One way that educators have adopted to teach diversity has been to tackle the issue at early childhood. Naturally, children are curious and will want to define their identity by expressing what is different about others. Thus, children are more naturally inclined to raise questions regarding visible characteristics like skin color or dress code. For the most part, such questions bear no intent to cause offence and the child is simply making an observation. It is up to educators and parents to use such opportunities to convey an accurate message about backgrounds so that children can appreciate that diversity makes a person exceptional.

A good response in such a situation would first acknowledge that the child’s observation is valid. The educator/parent can then explain the reason behind the observation and most importantly, stress the importance of awareness and acceptance.

Some people fear diversity because it represents a deviation from the norm; change that might take time to become comfortable with. Others perceive diversity as a threat to their own power, as evidenced by people who challenge participation of marginalized groups. If left unattended, these fears can breed resentment and hostility. Tackling these fears through education helps to make for a better world.

Promoting cultural competence and acceptance can sometimes be challenging and take some time to implement. Apart from teaching awareness from an early age, educators are encouraged to take a proactive approach towards improvement. Identifying and countering negative influences at home, school, and in the society ensures efforts made have a positive and lasting impact.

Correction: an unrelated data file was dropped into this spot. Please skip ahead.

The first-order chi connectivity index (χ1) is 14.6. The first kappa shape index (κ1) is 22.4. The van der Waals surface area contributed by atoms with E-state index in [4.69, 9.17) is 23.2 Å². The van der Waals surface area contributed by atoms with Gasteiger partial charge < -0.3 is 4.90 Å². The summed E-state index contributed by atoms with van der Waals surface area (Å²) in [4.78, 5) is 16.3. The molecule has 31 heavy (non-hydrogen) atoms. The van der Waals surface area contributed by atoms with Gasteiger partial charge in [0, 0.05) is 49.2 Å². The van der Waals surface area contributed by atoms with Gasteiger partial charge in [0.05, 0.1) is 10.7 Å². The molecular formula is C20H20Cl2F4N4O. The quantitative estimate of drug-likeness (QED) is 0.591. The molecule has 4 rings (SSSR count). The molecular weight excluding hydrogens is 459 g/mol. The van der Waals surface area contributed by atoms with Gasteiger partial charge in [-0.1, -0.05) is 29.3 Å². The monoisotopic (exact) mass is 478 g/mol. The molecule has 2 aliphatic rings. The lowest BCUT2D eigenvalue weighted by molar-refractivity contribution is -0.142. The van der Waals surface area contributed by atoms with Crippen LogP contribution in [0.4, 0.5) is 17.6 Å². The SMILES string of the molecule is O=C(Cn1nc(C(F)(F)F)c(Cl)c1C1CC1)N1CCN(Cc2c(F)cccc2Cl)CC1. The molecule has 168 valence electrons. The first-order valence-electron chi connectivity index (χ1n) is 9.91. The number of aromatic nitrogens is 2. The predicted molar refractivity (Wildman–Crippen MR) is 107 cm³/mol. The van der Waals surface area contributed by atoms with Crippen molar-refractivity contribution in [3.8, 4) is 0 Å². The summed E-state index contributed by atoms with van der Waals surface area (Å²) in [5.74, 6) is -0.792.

Spiro Latsis

Learning Together Programme – Waste Management Recycling

For centuries, humankind has practiced waste management techniques that suited the times. Early man dug holes and buried waste. It was effective in that era, since most of the waste was organic and the populations were previously smaller. The effect to the environment of such measures was minimal.

In modern times, burying waste doesn’t cut it. The amount of waste produced in residential areas, businesses and industrial parks surpasses that of ancient civilisations, and a good portion of the waste is not organic. Additionally, new forms of waste (like nuclear waste) have emerged that are dangerous to the environment and human beings. To enable the efficient management of waste, it is imperative that awareness start from an early age.

Through the Learning Together programme, the John S. Latsis Public Benefit Foundation is working with various stakeholders and teachers to educate children on the benefits of proper waste management. The Foundation funds initiatives that focus on enriching the learning process for kindergarten and primary school students, with the applications being submitted at the end of each school year. In 2015, the Primary School of Kimeria, Xanthi was fortunate to have its idea for an environmental program approved.

The environmental program saw students from all the classes participate in activities that illuminated waste management and environmental pollution at the home and school levels. Students were made to understand how uncontrolled waste posed a threat to the environment, and how (through teamwork), they could make better use of waste. Experiential activities that required student involved were used to convey the issue.

The mission